People who struggle with maths problems might fare better after a course of gentle electric shocks to the brain, scientists have claimed.
Psychologists at Oxford University found that students scored higher on mental arithmetic tasks after a five-day course of brain stimulation.
If future studies prove that it works – and is safe – the cheap and non-invasive procedure might be used routinely to boost the cognitive power of those who fall behind in maths, the scientists said. Researchers led by Roi Cohen Kadosh zapped students’ brains with a technique called transcranial random noise stimulation (TRNS) while they performed simple calculations, or tried to remember mathematical facts by rote learning.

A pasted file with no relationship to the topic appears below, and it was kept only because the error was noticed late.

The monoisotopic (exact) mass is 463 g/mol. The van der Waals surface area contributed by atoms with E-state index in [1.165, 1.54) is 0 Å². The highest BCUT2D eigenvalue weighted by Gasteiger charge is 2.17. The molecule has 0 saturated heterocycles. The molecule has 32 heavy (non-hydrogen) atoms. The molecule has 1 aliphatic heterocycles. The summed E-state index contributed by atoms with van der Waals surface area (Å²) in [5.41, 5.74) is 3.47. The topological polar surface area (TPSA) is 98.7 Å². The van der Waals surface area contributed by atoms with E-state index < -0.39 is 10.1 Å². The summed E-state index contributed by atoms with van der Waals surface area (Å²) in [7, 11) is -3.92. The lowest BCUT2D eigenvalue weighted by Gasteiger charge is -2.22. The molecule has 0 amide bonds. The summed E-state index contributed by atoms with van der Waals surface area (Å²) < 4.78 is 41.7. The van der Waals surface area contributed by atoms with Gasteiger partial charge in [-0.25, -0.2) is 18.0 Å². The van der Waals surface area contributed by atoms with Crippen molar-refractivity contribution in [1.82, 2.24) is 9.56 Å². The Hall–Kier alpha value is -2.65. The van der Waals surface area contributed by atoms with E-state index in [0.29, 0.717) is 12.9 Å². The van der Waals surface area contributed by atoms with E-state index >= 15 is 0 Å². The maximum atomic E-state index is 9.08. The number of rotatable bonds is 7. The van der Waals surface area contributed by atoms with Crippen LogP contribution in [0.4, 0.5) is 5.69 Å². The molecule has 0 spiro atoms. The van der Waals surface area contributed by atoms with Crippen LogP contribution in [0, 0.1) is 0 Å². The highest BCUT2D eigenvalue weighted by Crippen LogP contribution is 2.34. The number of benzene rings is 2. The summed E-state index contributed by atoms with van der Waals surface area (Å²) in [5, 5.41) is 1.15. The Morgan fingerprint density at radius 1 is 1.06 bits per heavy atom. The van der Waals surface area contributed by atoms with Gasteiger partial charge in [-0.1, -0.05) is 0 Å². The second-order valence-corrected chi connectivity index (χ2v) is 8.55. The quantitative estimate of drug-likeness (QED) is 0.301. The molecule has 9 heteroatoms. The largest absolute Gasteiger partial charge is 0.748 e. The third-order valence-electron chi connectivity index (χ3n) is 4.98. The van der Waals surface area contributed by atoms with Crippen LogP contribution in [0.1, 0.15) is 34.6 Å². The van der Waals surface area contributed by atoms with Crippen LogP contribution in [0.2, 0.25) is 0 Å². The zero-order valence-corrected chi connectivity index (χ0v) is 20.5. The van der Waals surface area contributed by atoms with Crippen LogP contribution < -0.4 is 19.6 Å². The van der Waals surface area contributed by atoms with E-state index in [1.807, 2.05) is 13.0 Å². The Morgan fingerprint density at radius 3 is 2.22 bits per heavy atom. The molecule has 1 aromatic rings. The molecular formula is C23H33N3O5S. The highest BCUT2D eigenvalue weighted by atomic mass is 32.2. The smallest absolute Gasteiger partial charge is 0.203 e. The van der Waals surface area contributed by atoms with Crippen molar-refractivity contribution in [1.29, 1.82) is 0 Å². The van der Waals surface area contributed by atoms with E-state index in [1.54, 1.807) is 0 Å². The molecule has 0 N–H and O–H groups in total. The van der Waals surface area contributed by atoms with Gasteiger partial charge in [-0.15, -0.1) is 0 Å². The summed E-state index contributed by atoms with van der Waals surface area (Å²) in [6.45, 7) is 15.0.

In the study published in Current Biology, 25 students had electrical pulses fired across their brains, while 26 others had a sham treatment, in which they thought they had brain stimulation, but the equipment was turned off.
In tests afterwards, the students who had their brains stimulated solved maths puzzles 27% faster than the control group, suggesting that their brains were working more efficiently.
“Our aim is to help those with poor numeracy, which is approximately 20% of the population,” Cohen Kadosh told the Guardian. “But we need to extend the results to the general population, and use more ecological settings, such as classrooms. There is of course more work to be done, but it is a promising direction.